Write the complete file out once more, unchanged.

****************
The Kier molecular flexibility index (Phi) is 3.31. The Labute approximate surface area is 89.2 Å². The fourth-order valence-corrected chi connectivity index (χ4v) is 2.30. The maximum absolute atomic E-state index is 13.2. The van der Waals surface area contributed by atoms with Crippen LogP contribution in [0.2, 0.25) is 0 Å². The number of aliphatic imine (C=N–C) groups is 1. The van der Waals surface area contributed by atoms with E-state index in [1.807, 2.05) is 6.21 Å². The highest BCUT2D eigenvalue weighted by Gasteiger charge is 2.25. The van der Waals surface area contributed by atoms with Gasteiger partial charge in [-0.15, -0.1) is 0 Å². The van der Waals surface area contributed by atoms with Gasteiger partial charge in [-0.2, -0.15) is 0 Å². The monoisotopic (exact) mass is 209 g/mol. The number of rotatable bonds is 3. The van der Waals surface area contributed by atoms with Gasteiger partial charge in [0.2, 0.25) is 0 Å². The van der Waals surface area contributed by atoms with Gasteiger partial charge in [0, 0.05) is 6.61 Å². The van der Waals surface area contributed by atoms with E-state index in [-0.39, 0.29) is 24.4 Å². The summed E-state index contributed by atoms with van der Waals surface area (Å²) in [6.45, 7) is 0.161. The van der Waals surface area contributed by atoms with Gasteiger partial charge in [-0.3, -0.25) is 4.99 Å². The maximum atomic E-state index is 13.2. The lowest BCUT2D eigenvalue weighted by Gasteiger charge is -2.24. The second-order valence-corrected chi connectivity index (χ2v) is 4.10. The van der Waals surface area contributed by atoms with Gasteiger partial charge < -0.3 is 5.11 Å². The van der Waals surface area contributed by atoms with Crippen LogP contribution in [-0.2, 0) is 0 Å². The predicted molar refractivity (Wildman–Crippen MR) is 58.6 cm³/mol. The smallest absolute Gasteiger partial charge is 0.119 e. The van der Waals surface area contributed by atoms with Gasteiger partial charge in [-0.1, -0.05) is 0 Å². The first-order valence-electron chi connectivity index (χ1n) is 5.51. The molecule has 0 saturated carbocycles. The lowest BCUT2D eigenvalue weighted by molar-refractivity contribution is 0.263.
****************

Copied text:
The Kier molecular flexibility index (Phi) is 3.31. The Labute approximate surface area is 89.2 Å². The fourth-order valence-corrected chi connectivity index (χ4v) is 2.30. The maximum absolute atomic E-state index is 13.2. The van der Waals surface area contributed by atoms with Crippen LogP contribution in [0.2, 0.25) is 0 Å². The number of aliphatic imine (C=N–C) groups is 1. The van der Waals surface area contributed by atoms with E-state index in [1.807, 2.05) is 6.21 Å². The highest BCUT2D eigenvalue weighted by Gasteiger charge is 2.25. The van der Waals surface area contributed by atoms with Gasteiger partial charge in [-0.15, -0.1) is 0 Å². The van der Waals surface area contributed by atoms with Gasteiger partial charge in [-0.2, -0.15) is 0 Å². The monoisotopic (exact) mass is 209 g/mol. The number of rotatable bonds is 3. The van der Waals surface area contributed by atoms with Gasteiger partial charge in [0.2, 0.25) is 0 Å². The van der Waals surface area contributed by atoms with Gasteiger partial charge in [0, 0.05) is 6.61 Å². The van der Waals surface area contributed by atoms with E-state index in [-0.39, 0.29) is 24.4 Å². The summed E-state index contributed by atoms with van der Waals surface area (Å²) in [6.45, 7) is 0.161. The van der Waals surface area contributed by atoms with Gasteiger partial charge in [-0.3, -0.25) is 4.99 Å². The maximum atomic E-state index is 13.2. The lowest BCUT2D eigenvalue weighted by Gasteiger charge is -2.24. The second-order valence-corrected chi connectivity index (χ2v) is 4.10. The van der Waals surface area contributed by atoms with Gasteiger partial charge < -0.3 is 5.11 Å². The van der Waals surface area contributed by atoms with Crippen LogP contribution in [-0.2, 0) is 0 Å². The predicted molar refractivity (Wildman–Crippen MR) is 58.6 cm³/mol. The smallest absolute Gasteiger partial charge is 0.119 e. The van der Waals surface area contributed by atoms with Gasteiger partial charge in [-0.1, -0.05) is 0 Å². The first-order valence-electron chi connectivity index (χ1n) is 5.51. The molecule has 0 saturated carbocycles. The lowest BCUT2D eigenvalue weighted by molar-refractivity contribution is 0.263.